As if interviews weren't bad enough already, they have to come up with questions like these?
Remember the novel All Across America? by that well-known author Steve? No? Well, it's finished. And as soon as Steve comes up with the money, he'll be publishing it himself.
Speaking of literary masterpieces, I just read a spy novel by Len Deighton called "Berlin Game." And, I must say, it was excellent. Deighton is probably the best spy novelist I've read to date. Yes, even better than Ludlum and LeCarre.
Steve and Denise hosted a video/slide show/party recently. The party started off well. Dad was explaining how he is a "physiological freak" (his own words), due to a peculiar joint, or lack of a joint in his left thumb. And that, of course, brought a flood of similar "confessions" from the other partygoers. Doug made the shocking revelation that he has an "extra rib." And Steve, of course, had deformities too numerous to mention. When it came time to show the slides, Dad realized he forgot to bring the slide projector. So he ran out the door before anyone could stop him. While he was gone, everyone watched the video of Steve and Denise's trip back east. Eventually, Dad returned with the projector and they watched slides of Japan.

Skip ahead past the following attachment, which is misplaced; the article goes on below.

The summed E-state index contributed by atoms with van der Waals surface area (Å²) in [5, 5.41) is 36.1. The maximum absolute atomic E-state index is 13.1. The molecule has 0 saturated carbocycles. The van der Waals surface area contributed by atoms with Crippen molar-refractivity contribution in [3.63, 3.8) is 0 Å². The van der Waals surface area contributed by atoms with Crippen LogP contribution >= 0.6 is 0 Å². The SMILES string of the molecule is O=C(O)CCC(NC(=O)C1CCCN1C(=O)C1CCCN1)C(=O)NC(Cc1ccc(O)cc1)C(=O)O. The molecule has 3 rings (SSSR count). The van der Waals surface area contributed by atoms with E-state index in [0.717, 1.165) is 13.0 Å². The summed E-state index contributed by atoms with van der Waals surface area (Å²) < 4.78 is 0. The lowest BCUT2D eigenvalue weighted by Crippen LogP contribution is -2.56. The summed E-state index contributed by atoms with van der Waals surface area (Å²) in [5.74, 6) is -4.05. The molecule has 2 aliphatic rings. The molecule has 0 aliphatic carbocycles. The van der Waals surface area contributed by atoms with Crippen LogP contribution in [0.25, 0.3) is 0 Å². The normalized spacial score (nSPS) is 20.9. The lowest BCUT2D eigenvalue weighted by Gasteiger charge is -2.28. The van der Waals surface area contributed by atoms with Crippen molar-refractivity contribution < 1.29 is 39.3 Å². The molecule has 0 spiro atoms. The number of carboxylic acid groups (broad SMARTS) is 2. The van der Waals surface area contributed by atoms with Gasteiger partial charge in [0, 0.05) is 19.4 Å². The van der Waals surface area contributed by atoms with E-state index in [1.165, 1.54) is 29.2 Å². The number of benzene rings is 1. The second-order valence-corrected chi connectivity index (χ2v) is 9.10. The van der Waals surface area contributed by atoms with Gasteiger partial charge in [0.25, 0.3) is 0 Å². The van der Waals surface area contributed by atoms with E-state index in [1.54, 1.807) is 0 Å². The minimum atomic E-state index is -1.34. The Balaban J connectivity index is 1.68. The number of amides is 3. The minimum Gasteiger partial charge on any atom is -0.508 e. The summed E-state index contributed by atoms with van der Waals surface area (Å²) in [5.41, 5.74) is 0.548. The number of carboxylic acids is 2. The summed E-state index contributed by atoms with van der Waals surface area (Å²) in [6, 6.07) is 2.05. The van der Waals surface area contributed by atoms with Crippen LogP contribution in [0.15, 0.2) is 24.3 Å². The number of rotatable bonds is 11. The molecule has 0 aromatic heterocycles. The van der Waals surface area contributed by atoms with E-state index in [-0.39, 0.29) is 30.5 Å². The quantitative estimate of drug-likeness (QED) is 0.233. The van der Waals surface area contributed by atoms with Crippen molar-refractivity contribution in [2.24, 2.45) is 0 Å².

Injury, Argument Mar "Friendly" Game
Brothers Bill and Steve got a little too rambunctious at a recent Sierra Club volleyball game. Bill was in the setter's position and going for a ball. Steve was in the back row and judged that Bill couldn't get to the ball, so Steve also went after the ball. That was a mistake. They collided. And Steve twisted his ankle (slightly). "Serves him right," Bill said, disgustedly. "He's always trying to hog the ball!"
"I think he did it on purpose," Steve retorted, "just so he'd win the next tennis match."
That next tennis match came less than a week later when Steve and Bill, along with their brother Doug and nephew Mike, played a marathon doubles tennis match in Sacramento. First it was Steve and Doug versus Bill and Mike, with S & D winning 6-0. Then it was Steve and Bill versus Doug and Mike. This set was tied 6-6, and there was some confusion as to the rules regarding tie breakers, so they made up their own rules and Steve and Bill won the set, 7-6.
Before the third and final set, a city parks "ranger" demanded $4 ($1 apiece) before letting the foursome continue. Everyone but Steve claimed to have left their wallets elsewhere. So, Steve ended up paying for everyone. What a guy! (He was a runner-up in the recent "What-A-Guy" competition.)
Finally, the third set began. It was Steve and Mike against Doug and Bill. D & B were ahead 5-3 before S & M tied it up (no pun intended) 6-6 and forced another tie breaker. S & M ended up winning it 7-6. After the match, Steve was heard to say, "Did you notice I was on the winning team every time?"
More tennis: A few days later Steve, Denise and Bill played "cut-throat" (a rotating two against one tennis game). Of course, Steve won on points (he was the only one keeping score).
A week later in Livingston, Mike , playing a much improved game, kicked his uncle Bill's butt, 6-2. "He had the home-court advantage," Bill said, as if that explained anything.